Anterior approach theoretically may reduce the dislocation rate, and may speed up recovery. The question is whether it increases the risk of what were rare complications – fracture, or possibly infection. A thin, ligamentously lax patient has the most to benefit from an anterior approach. Different incisions can be used, this “Bikini” incision heals beautifully in thin people as it is parallel to “Langers lines” and avoids getting to close to the boney prominence. A similar scar starting at the same site but angling towards the outer kneecap can be used in heavier patients.

Our surgeons can talk to you about both approaches.

hip-replacement2
Knee

Non operative treatment of arthritis

Before a patient undergoes a knee replacement it is important to be sure the benefit exceeds the risk. Non-operative treatments such as medications (analgesics and anti-inflammatories) or an injection into the joint have a useful role for some patients. Weight reduction reduces the forces on the knee, and reduces pain. Especially where the patient is relatively young, or the joint not grossly arthritic, it may be possible to resume almost full activity with these treatments.

Cycling – where the joint moves through a repeated safe range, may be possibly despite arthritis. In general – patients who are “Slim, Supple, and Strong” will tolerate an arthritic joint much longer than their less fit colleagues. A hiking pole or walking stick will reduce the force on the joint and increase your walking distance.

Knee Replacement

The knee is a complex hinge joint. Since Insall & Bernstein introduced their total condylar knee replacement in 1974, knee replacement has progressively become mainstream surgery. The current techniques allow rapid recovery – the majority of patients will walk on the day of surgery and be ready to go home the day after. Some elderly frail patients may need to spend some time in rehabilitation, but this group is only 2% or so of our patients, and we will identify those patients at a preadmission appointment.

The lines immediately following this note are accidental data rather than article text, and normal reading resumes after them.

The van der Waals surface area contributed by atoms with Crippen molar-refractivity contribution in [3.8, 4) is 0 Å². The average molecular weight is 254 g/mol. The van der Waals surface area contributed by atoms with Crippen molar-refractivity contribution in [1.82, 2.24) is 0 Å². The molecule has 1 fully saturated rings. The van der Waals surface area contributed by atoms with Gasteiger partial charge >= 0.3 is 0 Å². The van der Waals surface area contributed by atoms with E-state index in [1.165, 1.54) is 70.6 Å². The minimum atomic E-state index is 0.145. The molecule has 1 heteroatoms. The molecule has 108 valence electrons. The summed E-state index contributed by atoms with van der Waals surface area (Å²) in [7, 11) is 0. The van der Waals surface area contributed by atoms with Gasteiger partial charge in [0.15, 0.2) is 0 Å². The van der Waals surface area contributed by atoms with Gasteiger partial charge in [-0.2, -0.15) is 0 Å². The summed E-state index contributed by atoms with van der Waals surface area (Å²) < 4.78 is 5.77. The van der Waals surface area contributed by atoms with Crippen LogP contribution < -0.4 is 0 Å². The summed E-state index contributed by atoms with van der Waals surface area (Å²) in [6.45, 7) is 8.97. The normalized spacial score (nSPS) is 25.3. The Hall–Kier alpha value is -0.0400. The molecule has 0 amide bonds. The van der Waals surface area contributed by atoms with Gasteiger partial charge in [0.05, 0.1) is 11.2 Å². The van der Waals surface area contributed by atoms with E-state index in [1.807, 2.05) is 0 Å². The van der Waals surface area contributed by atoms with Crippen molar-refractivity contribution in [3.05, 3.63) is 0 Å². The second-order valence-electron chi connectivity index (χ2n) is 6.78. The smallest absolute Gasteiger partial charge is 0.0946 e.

Patients usually go home using a single elbow crutch, and are advised to walk every 1-2 hours during daylight hours. There is no reason to be “housebound” assuming the ground outside is relatively safe. It is better if there is someone at home – not to nurse you – but provide company.

Partial Knee Replacement

Some patients have arthritis isolated to a single area of the knee. The pain may be more variable – some days might be OK, others terrible. The range of movement of the knee is well maintained. These patients don’t always do well with a Total Knee Replacement as they may loose some range of movement. The partial knee replacement allows better movement and function, and a faster recovery to normal function.

Shoulder

Shoulder – Non Operative Treatment

Non-operative treatments can include paracetamol, anti-inflammatory medications and activity modification. Modifications include moving objects from overhead cupboards into easily accessible ones, and the use of clothes dryer & clotheshorse.

Before seriously considering shoulder replacement, it is important that these simple non operative treatments have been undertaken which clearly have less risk than surgery.

Shoulder Replacement

Shoulder arthritis alone is less common surgery than hip or knee replacement. None the less, good designs are available, and the success of them in the Australian Joint Replacement Registry seems to be reasonably good, 93.6% continuing to function well at 7 years from surgery.